For the past several years, the Virginia Bar Association’s summer meeting has featured a panel discussion of the previous term of the Supreme Court of the United States. That tradition continues this year, as experts will analyze what happened – and sometimes what didn’t – in the term that will end just three weeks before the program. As in past years, my appellate pal Bill Hurd of Troutman Sanders will moderate. Bill always does a terrific job, and the program never fails to impress me. The segment begins Saturday, July 21 at 9:00 a.m. Click here if you want to register for the program, held as always at The Homestead in beautiful Bath County.


Here’s another reason to file early

The Fourth Circuit today hands down a published opinion in a sad case, Nauflett v. Commissioner of Internal Revenue. It’s the latest exhibit in my continuing crusade to convince everyone that deadlines are not targets and you should stay well clear of them.

The IRS pinged Husband and Wife for unpaid taxes, plus penalty and interest, for four tax years. Knowing that Husband had prepared the tax returns, Wife sought shelter under the remedial provisions of the innocent spouse doctrine, which protects “an individual, who was a joint filer but did not know or have reason to know that there was an understatement on the tax return.”

The IRS considered that and sent a notice denying relief. It also told her that she could petition the Tax Court for review within 90 days. It gave her a phone number to call if she wanted to try to resolve it, but emphasized that nothing could extend the 90-day deadline.

Wife called and spoke with two different IRS agents. According to her complaint, both of them said they’d help if they could, but emphasized that she had to file a Tax Court petition no later than September 22. She lobbied as long as she could, but as autumn loomed, she realized that she had to act. She prepared the petition and mailed it off to the Tax Court on the deadline day.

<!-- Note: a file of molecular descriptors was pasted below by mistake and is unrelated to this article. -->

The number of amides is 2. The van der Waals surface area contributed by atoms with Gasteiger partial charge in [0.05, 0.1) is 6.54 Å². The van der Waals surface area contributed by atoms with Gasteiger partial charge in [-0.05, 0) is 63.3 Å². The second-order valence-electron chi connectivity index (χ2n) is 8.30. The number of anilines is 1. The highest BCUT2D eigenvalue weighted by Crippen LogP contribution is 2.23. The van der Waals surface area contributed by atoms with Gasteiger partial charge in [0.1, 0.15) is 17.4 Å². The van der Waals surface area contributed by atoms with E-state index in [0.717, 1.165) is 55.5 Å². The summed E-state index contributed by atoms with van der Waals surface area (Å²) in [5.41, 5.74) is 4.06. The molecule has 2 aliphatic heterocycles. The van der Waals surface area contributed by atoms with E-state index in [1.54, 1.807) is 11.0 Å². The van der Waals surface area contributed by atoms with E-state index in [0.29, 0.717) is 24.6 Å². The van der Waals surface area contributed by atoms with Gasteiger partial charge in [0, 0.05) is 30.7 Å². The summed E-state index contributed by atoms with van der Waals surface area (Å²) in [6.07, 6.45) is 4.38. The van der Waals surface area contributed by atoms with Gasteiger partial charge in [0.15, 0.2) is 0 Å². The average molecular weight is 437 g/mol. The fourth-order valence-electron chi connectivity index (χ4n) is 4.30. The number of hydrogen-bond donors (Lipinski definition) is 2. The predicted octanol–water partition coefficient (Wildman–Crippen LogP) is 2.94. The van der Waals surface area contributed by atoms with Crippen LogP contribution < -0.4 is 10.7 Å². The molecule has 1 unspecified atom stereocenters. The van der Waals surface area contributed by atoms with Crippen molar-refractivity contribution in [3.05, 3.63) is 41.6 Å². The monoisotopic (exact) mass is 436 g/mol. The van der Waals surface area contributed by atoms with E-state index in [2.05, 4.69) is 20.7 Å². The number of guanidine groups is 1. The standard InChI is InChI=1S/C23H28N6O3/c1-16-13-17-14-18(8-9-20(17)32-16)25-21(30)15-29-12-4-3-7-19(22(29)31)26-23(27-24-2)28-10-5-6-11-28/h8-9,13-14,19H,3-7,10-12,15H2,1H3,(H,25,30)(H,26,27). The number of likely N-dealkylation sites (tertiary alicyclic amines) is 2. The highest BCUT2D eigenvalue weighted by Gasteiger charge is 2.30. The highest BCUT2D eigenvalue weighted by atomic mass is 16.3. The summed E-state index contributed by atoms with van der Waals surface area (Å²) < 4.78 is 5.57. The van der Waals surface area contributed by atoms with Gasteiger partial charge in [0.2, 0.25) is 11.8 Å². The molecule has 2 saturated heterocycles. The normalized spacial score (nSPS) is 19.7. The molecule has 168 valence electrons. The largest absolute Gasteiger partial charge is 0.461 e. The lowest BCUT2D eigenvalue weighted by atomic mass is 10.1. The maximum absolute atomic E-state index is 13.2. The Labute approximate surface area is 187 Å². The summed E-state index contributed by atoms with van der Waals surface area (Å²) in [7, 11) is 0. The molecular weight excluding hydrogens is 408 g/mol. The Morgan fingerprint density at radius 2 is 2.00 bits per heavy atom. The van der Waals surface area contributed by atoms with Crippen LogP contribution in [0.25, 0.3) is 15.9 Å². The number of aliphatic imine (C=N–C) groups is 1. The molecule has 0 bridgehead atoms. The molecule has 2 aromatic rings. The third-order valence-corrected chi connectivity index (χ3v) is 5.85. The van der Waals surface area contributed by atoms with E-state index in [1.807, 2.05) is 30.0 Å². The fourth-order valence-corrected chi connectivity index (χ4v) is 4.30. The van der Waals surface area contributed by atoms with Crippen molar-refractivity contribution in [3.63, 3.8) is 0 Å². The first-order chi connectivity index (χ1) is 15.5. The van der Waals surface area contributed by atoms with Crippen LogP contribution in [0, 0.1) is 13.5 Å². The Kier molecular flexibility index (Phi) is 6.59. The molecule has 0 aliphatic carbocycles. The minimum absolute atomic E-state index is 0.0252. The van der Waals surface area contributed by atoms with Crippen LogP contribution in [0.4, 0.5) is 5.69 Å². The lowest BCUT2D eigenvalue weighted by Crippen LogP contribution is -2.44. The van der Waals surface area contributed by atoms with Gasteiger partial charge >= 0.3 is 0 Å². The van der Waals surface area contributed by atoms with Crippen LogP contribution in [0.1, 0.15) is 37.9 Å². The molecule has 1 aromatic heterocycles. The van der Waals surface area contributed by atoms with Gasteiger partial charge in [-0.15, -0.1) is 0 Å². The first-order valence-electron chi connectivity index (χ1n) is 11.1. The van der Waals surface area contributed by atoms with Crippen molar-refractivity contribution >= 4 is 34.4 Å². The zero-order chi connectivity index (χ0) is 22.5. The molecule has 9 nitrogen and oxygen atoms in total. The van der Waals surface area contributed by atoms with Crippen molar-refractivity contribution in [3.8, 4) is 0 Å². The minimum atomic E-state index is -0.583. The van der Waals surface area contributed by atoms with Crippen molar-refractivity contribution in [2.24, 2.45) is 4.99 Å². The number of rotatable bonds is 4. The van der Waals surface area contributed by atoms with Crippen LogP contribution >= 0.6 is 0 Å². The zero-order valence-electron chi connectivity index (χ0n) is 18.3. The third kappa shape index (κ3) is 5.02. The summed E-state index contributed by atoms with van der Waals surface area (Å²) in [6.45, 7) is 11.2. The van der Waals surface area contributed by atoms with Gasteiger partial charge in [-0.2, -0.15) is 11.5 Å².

Except the deadline day was actually September 15, a week earlier. The Tax Court dismissed her petition on jurisdictional grounds, holding that even incorrect guidance from IRS agents (the court had to treat her factual allegations as true) can’t overcome a jurisdictional bar.

Today the Fourth Circuit affirms. This is important because it contains a first impression holding (at least in this circuit) that the 90-day limit is indeed jurisdictional, and is not subject to equitable tolling. The statute permitting Tax Court appeals refers to the court’s jurisdiction, and conditions that jurisdiction on a timely filing. Thus, no matter how sympathetic the Wife’s circumstances, she’s out of court.

The Wife should have done two things here. First, as I’ve set out above, never file anything jurisdictional on the last day. File early and get a good night’s sleep. Second, she should have done the 90-day math herself instead of relying on someone else. Most of us would recognize that 90 days after the June 17 notice is not going to reach to September 22. A good lawyer might have told her that, but she was likely unrepresented at the time.

Her representation in the Fourth is noteworthy: a law student from the Harvard Federal Tax Clinic. Although she didn’t prevail, it appears that Allison Bray, soon to pin an Esq. onto her name, is off to a good professional start, getting a published opinion from a federal circuit court before getting a law degree.